Tackling the rise of antimicrobial resistance29 Aug 2022
As the 2030 goal of halving antimicrobial use edges closer and a 2022 regulation is brought in to reduce antibiotic use on farm animals, the food industry is loudening its calls for action amid the increasing resistance to antimicrobials.
The European Food Safety Authority (EFSA) provides scientific support and advice on risks to human and animal health regarding the possible emergence, spread, and transfer of antimicrobial resistance (AMR) in the food chain and animals.
“EFSA acknowledges that AMR is a pressing public health issue that needs to be tackled at the global level and across sectors,” says Pietro Stella, a scientist in the EFSA’s biological hazards team.
“Prudent use of antibiotics in farm animals should be the norm, not the exception, as the misuse and overuse of these medicines to treat livestock poses serious risks for human health,” says Emma Calvert, senior food policy officer at BEUC, the European consumer organisation. “It is, therefore, encouraging that the EU Farm to Fork Strategy includes an ambition to halve the use of antimicrobials by 2030.”
In January 2022, a new regulation came into force setting out restrictions on all routine use of antibiotics in farm animals. The move furthers the European Union’s aim to lower antibiotic use in animal agriculture. These rules limiting the use of antibiotics for farm animals are “a welcome step in achieving this ambition”, Calvert says.
Managing antimicrobial resistance
In a briefing note to the French presidency of the EU Council, organisations highlighted the importance of co-operation across disciplines, sectors, and countries in the approach to AMR. Advocacy for this alignment echoes the primary outcomes of the review carried out in 2017, stressing that there is no one-size-fits-all solution.
“Successful strategies follow an integrated, multifaceted approach which takes into account the local livestock production system and involves all relevant stakeholders,” says Stella. Monitoring AMR is “fundamental to assess the effectiveness of the measures taken”, he adds.
Reducing antibiotic use
In their latest joint inter‐agency report on integrated analysis of data on antibiotic consumption and the development of AMR in Europe, the organisations involved concluded that the use of antibiotics has decreased and is now lower in food-producing animals than in humans, says Stella. “This is a positive sign as it suggests that the measures taken at country level to reduce use are proving to be effective,” he adds.
However, despite available data suggesting there has been a reduction in antibiotic consumption in recent years, AMR remains a serious problem, Stella says. “There is a need to reinforce interventions and promote prudent use of antimicrobial agents, and infection control and prevention, in both humans and in food-producing animals,” he adds.
BEUC agrees, with Calvert saying: “While the consumption of antibiotics by farm animals is already following a decreasing trend in the EU on average, the EFSA report in March 2022 highlighting the continued high levels of antibiotic resistance in salmonella and campylobacter demonstrates the continued vital need for these new restrictions.”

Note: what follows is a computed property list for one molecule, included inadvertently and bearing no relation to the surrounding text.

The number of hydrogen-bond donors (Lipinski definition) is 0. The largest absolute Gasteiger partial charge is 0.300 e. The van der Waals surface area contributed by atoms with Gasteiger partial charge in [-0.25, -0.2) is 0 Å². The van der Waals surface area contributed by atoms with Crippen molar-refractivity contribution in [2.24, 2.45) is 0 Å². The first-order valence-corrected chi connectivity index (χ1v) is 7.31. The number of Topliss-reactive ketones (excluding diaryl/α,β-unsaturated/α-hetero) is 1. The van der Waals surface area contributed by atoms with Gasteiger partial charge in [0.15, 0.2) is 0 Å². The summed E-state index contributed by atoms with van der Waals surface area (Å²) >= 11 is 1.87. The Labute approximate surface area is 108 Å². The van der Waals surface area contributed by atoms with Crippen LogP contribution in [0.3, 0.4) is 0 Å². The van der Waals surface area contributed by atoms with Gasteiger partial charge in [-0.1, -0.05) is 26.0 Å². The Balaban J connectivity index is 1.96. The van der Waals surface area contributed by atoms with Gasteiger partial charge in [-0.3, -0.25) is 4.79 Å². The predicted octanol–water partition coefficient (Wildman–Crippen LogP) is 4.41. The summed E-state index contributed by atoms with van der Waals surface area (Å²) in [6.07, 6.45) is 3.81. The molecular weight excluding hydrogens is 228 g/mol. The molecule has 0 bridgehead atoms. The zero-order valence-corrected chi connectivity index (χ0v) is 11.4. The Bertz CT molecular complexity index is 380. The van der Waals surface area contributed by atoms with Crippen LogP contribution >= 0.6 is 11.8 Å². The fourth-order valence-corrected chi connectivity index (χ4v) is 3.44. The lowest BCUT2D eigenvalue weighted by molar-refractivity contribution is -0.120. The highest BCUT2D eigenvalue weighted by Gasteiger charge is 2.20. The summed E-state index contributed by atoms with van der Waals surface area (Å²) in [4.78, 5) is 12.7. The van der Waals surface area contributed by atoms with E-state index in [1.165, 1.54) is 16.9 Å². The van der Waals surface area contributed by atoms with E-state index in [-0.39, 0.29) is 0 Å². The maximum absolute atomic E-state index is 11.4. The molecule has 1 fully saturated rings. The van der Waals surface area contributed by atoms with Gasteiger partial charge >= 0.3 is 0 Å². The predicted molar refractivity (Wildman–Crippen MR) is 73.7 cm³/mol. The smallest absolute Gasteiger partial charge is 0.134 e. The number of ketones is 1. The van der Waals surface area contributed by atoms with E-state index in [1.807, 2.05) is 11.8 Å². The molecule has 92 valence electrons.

Many issues also still need to be explored, the EFSA states. For example, experts are currently working on an assessment examining the risk of antimicrobial-resistant bacteria spreading during animal transport. The research will focus on the risk of resistant zoonotic bacteria spreading among poultry, pigs, and cattle during transport to other farms or slaughterhouses.
“The challenges ahead are many, but the amount of knowledge that is becoming available will enable EU leaders to tackle the growing issue of AMR more effectively,” says Stella.
The role of the food industry
Everybody can play a role in combatting AMR. “We cannot afford to return to the pre-antibiotic era, living in a world where a simple infection may lead to severe adverse effects, even to death,” says Stella.
In 2021, experts assessed the role of food-producing environments in the emergence and spread of AMR. The findings identified faecal origin, irrigation, and water fertilisers as the most significant sources of AMR in plant-based food and aquaculture. In terrestrial animal production, potential sources are feed, humans, water, air or dust, soil, wildlife, rodents, arthropods, and equipment.
“Education and awareness of AMR should be addressed to all levels of society but in particular to veterinarians and farmers,” says Stella. Implementing the highest hygiene and food safety standards during food production is expected to contribute to preventing the transmission of resistant and non-resistant bacteria throughout the food chain, Stella adds.
Global action is vital
“Moreover, AMR is not a problem which stops at the EU’s borders. It is a global issue with global ramifications,” says Calvert.
“It is therefore welcome that the new veterinary medicines legislation foresees third-country producers who export animal products to the EU being subject to some of the law’s new restrictions, for example, antimicrobials used for growth promotion,” Calvert continues.
“However, the European Commission has still not come up with the delegated act that is necessary for this rule to apply.”
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